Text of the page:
The Finance Ministry is not accounting any proceeds from the AGR dues of the telcos in the current fiscal as the case is in the Supreme Court via review petition and its final timeline cannot be ascertained at the moment.
Highly-placed sources said any matter which is in court cannot be limited to a specific timeline so since the AGR issue is back in SC, expecting its revenues in the current fiscal would not be appropriate.
The current deadline for paying the AGR dues is January 24.
Vodafone Idea, Bharti Airtel and Tata Teleservices have filed separate petitions in the Supreme Court, seeking a review of penalties and interest on the dues, and questioning some components of the non-core items that the court said should be included while computing adjusted gross revenue (AGR) of telcos.
Telcos owe government Rs 1.47 lakh crore as per Communications Minister Ravi Shankar Prasad's reply to Parliament. The dues are more than the disinvestment target of this year of Rs 1.05 lakh crore.
The telcos have sought a limited review of the October 24 ruling, and haven't challenged the entire SC order that widened the definition of AGR and left them facing Rs 1.47 lakh crore in additional licence fee, spectrum usage charge (SUC), penalties and interest. They have also not sought any extension of the three-month payment deadline.
The government, saddled with lowest GDP growth of 4.5 per cent, has worries of muted tax revenue growth. Finally, November GST collections gave some cheers as they rose 6 per cent to Rs 1.03 lakh crore, reversing two months of decline, with experts attributing the increase to festive shopping and better compliance.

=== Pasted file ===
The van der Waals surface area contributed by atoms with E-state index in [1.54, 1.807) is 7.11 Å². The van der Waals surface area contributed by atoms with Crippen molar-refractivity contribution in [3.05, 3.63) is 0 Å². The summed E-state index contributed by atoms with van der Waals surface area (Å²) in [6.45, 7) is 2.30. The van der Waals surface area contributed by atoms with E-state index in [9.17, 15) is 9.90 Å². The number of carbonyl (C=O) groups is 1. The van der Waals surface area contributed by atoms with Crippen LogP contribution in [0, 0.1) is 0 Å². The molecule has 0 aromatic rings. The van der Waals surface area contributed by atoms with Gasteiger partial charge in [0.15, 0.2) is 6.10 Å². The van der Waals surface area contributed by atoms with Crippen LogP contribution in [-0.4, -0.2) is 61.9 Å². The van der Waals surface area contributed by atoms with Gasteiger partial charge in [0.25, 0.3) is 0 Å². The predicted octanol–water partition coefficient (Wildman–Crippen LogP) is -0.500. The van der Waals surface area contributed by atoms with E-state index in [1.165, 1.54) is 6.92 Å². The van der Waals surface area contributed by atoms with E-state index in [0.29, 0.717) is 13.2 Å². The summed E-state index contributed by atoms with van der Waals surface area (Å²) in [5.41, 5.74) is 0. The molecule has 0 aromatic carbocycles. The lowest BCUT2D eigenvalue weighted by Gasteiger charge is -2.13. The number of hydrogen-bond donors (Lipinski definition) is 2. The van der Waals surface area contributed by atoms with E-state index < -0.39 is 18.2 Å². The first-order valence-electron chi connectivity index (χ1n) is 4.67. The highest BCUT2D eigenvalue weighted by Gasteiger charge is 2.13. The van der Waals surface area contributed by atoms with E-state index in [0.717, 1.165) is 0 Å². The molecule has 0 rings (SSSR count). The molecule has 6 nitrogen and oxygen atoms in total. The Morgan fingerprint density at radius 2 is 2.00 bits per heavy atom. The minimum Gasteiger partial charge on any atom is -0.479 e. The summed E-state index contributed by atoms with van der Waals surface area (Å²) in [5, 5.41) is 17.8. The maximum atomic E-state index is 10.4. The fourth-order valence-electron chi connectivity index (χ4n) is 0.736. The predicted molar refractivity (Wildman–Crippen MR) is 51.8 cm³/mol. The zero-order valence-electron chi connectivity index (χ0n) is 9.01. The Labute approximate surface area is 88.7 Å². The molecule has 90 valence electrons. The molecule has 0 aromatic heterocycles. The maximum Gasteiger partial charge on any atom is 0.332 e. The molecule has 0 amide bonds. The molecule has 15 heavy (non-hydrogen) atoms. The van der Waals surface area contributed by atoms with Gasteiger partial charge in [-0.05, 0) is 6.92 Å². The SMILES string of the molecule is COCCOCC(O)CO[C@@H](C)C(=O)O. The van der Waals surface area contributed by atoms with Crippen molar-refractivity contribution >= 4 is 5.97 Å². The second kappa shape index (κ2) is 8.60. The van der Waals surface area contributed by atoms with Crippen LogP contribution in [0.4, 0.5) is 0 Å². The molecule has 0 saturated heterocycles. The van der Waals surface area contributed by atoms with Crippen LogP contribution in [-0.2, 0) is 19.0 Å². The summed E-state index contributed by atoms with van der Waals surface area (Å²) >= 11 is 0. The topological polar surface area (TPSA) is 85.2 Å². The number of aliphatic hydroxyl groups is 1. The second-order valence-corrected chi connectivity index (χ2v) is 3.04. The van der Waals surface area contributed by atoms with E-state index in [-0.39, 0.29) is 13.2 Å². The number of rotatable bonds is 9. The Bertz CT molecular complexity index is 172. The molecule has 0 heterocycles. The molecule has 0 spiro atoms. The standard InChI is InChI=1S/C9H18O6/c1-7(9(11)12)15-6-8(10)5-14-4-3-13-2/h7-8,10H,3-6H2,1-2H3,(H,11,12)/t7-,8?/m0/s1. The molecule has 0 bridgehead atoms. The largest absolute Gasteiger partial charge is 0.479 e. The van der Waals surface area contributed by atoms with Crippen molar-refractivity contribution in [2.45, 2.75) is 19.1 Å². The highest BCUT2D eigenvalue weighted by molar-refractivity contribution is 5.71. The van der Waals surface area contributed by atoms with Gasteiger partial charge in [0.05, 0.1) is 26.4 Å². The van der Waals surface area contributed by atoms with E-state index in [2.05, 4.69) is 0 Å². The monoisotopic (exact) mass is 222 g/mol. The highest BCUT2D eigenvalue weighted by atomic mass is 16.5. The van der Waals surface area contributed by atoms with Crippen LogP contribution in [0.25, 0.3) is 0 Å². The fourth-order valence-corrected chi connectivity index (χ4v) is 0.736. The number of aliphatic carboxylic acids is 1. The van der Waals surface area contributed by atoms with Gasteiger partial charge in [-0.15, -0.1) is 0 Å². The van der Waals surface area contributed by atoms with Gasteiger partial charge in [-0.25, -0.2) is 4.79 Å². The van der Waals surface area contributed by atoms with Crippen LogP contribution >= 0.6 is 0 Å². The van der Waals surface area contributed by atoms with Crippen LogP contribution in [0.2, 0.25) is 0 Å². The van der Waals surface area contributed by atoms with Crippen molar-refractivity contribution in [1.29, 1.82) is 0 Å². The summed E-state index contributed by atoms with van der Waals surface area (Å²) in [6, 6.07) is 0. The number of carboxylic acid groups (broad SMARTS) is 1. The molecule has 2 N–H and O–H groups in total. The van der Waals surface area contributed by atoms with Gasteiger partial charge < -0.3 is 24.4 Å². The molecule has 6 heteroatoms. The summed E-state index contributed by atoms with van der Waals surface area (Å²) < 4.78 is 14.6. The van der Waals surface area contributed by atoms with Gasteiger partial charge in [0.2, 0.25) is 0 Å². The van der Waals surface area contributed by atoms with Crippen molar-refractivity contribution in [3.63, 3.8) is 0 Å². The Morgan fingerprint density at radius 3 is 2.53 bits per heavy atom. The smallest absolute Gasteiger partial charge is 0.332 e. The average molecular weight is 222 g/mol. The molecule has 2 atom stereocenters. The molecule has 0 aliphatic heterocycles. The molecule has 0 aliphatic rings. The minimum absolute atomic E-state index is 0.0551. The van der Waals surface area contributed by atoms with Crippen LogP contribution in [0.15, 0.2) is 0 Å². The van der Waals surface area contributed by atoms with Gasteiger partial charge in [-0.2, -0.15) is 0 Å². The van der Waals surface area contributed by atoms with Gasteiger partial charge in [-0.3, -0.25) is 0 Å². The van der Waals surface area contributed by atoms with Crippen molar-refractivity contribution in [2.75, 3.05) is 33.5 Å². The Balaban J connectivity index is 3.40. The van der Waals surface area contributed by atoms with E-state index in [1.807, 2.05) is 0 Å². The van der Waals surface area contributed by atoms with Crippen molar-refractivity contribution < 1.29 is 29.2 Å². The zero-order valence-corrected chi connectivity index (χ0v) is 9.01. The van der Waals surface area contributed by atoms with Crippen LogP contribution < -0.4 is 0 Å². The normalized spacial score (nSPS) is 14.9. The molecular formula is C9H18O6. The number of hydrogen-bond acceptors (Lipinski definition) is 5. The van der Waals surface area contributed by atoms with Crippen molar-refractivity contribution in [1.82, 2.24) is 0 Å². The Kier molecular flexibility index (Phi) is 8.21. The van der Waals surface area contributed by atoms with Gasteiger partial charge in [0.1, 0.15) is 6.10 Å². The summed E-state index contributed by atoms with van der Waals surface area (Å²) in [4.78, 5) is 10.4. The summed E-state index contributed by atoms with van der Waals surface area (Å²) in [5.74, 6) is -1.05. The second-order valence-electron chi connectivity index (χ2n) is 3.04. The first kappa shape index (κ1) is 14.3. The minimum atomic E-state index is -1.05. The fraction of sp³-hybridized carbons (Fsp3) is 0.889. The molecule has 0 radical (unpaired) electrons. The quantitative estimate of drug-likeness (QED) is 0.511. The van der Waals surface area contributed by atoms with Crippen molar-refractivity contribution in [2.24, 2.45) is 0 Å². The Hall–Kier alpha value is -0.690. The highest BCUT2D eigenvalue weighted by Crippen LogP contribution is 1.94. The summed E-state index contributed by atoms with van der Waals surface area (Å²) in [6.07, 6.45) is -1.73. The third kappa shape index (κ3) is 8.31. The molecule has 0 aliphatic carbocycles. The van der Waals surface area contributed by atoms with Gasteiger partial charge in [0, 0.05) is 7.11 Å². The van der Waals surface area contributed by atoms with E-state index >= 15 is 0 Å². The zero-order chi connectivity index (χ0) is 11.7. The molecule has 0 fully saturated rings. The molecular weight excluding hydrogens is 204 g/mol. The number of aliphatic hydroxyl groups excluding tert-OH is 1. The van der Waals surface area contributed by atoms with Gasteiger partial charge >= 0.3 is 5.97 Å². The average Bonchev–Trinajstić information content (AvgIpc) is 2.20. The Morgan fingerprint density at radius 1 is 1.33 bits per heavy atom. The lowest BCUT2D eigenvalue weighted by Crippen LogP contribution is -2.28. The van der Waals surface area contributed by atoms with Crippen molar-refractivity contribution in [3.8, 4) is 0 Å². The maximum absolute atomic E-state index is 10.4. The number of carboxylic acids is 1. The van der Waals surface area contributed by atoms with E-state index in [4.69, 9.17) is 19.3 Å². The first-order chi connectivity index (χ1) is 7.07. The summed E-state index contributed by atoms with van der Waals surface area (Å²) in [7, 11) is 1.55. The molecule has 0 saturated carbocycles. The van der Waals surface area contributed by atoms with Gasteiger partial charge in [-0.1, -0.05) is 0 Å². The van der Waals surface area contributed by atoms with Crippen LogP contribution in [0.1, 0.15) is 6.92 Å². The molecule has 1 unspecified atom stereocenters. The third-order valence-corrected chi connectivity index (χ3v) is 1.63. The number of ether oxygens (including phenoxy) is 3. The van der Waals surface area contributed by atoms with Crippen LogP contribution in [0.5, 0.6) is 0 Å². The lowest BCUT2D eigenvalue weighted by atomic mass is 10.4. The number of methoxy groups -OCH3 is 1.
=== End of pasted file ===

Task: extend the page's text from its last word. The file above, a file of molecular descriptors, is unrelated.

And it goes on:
But this rise in GST may be just a month show as per Abhishek Jain, a tax partner at EY. "This (increase in collections) might be a festive occurrence - whether the intensity with this will go up, only time will say," he said.
Collections may have got a lift from better compliance measures. "With implementation of anti-evasion measures like investigation on identified discrepancies through analytics and the recently implemented restrictions on availing of unmatched credits, there was a general expectation of collections witnessing an increase," Jain said.
A significant decline in GDP growth itself is a precursor to a fall in tax collections. Tax revenue growth has been muted in the current financial year because of slowing growth. Net tax revenue climbed 3.4 per cent in April-October from a year ago. Higher collections will provide some fiscal relief to the government. India's economic growth slowed to a six-year low of 4.5 per cent in July-September, while nominal GDP growth in the quarter hit a decade low of 6.1 per cent, which would impact taxes.